The Guardian view on theatres in crisis: a moment to take stock
Pity the poor Oldham Coliseum. This venerable regional theatre has for some years now been trapped in a push-me-pull-you of ambition versus resources, culminating this week in a decision to cancel all shows from the end of March. The immediate reason is Arts Council England’s decision last November to strike it from the National Portfolio, denying it the £615,182-a-year grant on which it was relying from April. But behind this crisis lies a longer-term struggle to keep running at full throttle in a 138-year-old building that is no longer fit for purpose.
Oldham is one of the areas identified as a priority for investment under the government’s levelling up agenda. So it is particularly ironic that one of the shows the Coliseum has cancelled is a touring co-production based on Ken Loach’s film I, Daniel Blake: a roar of rage about the betrayal of the northern working-class projected through the story of a joiner who is failed by the welfare state after a heart attack renders him unable to work.
The theatre’s problems are both specific and indicative of those facing many old playhouses, including that other Coliseum in London, home to the English National Opera; problems that have been compounded by the fallout from 12 years of austerity and two of pandemic.
Since opening as a circus in 1885 in what was then a wealthy cotton town, the Oldham Coliseum has been dismantled and moved lock, stock and barrel to make way for a market, has been a music hall, a cinema and a repertory theatre where, up until 1978, former stalwarts of its two-weekly rep made up half the cast of television’s Coronation Street.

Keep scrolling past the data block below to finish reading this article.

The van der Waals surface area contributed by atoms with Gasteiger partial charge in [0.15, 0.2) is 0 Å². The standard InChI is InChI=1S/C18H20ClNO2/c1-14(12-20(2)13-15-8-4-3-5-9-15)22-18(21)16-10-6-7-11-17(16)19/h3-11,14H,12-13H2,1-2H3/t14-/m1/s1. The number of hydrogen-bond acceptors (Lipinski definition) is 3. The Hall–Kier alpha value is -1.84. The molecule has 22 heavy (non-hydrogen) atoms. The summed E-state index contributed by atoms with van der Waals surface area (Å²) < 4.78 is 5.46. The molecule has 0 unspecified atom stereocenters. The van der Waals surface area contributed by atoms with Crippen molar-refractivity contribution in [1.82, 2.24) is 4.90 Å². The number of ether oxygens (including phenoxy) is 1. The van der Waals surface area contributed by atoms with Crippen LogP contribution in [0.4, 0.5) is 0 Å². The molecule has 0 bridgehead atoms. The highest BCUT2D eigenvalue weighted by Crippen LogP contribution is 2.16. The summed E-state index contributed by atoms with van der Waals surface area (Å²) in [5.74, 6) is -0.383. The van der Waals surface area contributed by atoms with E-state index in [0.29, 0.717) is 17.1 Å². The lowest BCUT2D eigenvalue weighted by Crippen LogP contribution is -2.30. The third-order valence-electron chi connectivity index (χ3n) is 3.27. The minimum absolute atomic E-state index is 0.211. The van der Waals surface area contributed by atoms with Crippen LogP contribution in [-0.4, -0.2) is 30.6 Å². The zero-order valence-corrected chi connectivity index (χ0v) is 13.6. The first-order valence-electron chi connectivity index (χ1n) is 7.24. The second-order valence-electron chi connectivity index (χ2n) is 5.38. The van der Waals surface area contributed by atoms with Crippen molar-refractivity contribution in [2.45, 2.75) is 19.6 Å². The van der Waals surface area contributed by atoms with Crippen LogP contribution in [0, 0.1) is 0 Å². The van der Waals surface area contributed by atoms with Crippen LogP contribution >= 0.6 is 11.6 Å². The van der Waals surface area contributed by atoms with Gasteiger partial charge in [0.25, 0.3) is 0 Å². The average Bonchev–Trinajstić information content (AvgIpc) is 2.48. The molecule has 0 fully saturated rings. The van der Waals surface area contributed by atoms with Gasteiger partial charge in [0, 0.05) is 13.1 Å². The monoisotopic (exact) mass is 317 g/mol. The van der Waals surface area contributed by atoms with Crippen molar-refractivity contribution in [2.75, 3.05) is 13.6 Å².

A £2m facelift in 2012 could not make good its shortcomings. An ambitious local authority project to give the company its own purpose-built venue as part of a sparkly new cultural quarter fell through in 2018. A more modest scheme to move it to an old post office and Quaker meeting house is still in the early planning stages.
There is a general problem with balancing the competing demands of maintenance and innovation in poorly- and well-served areas that are often geographically close (even London has five priority places, where cultural provision has historically been low). Ten miles down the road from Oldham, in Manchester, a classy new cultural centre, Factory International, is due to open later this year. As a pin-up for a previous Tory government’s northern powerhouse project, the Factory has not had to negotiate the gear-grindings of local and central government patronage, which is the fate of so many established building-based companies.
The money that the Coliseum would have got from the Arts Council is, at least, ringfenced for Oldham. It’s a question of where it goes, and when. The theatre’s do-or-die gesture is a challenge to national and local government to negotiate a joined-up way through, not in three years’ time but right now. Crucially, everyone needs to be clear what it is that needs saving. The sentimental attachment to old playhouses can end up obscuring the fact that it’s not bricks and mortar that ultimately matter, but jobs, creativity and communities.